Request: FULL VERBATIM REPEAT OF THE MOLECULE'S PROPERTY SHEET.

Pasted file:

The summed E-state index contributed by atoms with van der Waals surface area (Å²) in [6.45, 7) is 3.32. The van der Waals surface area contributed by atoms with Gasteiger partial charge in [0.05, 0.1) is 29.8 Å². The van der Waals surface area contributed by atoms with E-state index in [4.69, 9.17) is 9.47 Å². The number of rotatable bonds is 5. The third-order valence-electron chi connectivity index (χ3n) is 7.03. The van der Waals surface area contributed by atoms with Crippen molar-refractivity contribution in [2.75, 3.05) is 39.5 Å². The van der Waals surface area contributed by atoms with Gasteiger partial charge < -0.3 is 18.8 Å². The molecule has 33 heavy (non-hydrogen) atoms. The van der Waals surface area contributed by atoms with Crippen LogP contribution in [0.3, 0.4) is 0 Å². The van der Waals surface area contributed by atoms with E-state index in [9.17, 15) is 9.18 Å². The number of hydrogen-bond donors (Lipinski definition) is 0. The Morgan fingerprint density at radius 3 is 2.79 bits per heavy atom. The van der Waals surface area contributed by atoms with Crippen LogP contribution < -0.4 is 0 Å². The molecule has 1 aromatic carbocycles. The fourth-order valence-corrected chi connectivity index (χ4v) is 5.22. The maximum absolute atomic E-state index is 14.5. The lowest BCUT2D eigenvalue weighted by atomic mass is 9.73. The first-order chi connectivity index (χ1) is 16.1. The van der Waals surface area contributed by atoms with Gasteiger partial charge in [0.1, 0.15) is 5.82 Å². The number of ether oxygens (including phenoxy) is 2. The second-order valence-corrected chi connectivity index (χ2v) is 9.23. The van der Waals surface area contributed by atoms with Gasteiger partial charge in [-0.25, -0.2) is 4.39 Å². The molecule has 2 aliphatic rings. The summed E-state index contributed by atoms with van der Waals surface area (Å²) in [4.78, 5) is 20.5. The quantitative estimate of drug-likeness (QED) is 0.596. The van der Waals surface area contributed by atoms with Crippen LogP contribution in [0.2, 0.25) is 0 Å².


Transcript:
The summed E-state index contributed by atoms with van der Waals surface area (Å²) in [6.45, 7) is 3.32. The van der Waals surface area contributed by atoms with Gasteiger partial charge in [0.05, 0.1) is 29.8 Å². The van der Waals surface area contributed by atoms with E-state index in [4.69, 9.17) is 9.47 Å². The number of rotatable bonds is 5. The third-order valence-electron chi connectivity index (χ3n) is 7.03. The van der Waals surface area contributed by atoms with Crippen molar-refractivity contribution in [2.75, 3.05) is 39.5 Å². The van der Waals surface area contributed by atoms with Gasteiger partial charge < -0.3 is 18.8 Å². The molecule has 33 heavy (non-hydrogen) atoms. The van der Waals surface area contributed by atoms with Crippen LogP contribution in [0.3, 0.4) is 0 Å². The van der Waals surface area contributed by atoms with E-state index in [9.17, 15) is 9.18 Å². The number of hydrogen-bond donors (Lipinski definition) is 0. The Morgan fingerprint density at radius 3 is 2.79 bits per heavy atom. The van der Waals surface area contributed by atoms with Crippen LogP contribution < -0.4 is 0 Å². The molecule has 1 aromatic carbocycles. The fourth-order valence-corrected chi connectivity index (χ4v) is 5.22. The maximum absolute atomic E-state index is 14.5. The lowest BCUT2D eigenvalue weighted by atomic mass is 9.73. The first-order chi connectivity index (χ1) is 16.1. The van der Waals surface area contributed by atoms with Gasteiger partial charge in [0.1, 0.15) is 5.82 Å². The number of ether oxygens (including phenoxy) is 2. The second-order valence-corrected chi connectivity index (χ2v) is 9.23. The van der Waals surface area contributed by atoms with Gasteiger partial charge in [-0.25, -0.2) is 4.39 Å². The molecule has 2 aliphatic rings. The summed E-state index contributed by atoms with van der Waals surface area (Å²) in [4.78, 5) is 20.5. The quantitative estimate of drug-likeness (QED) is 0.596. The van der Waals surface area contributed by atoms with Crippen LogP contribution in [0.2, 0.25) is 0 Å².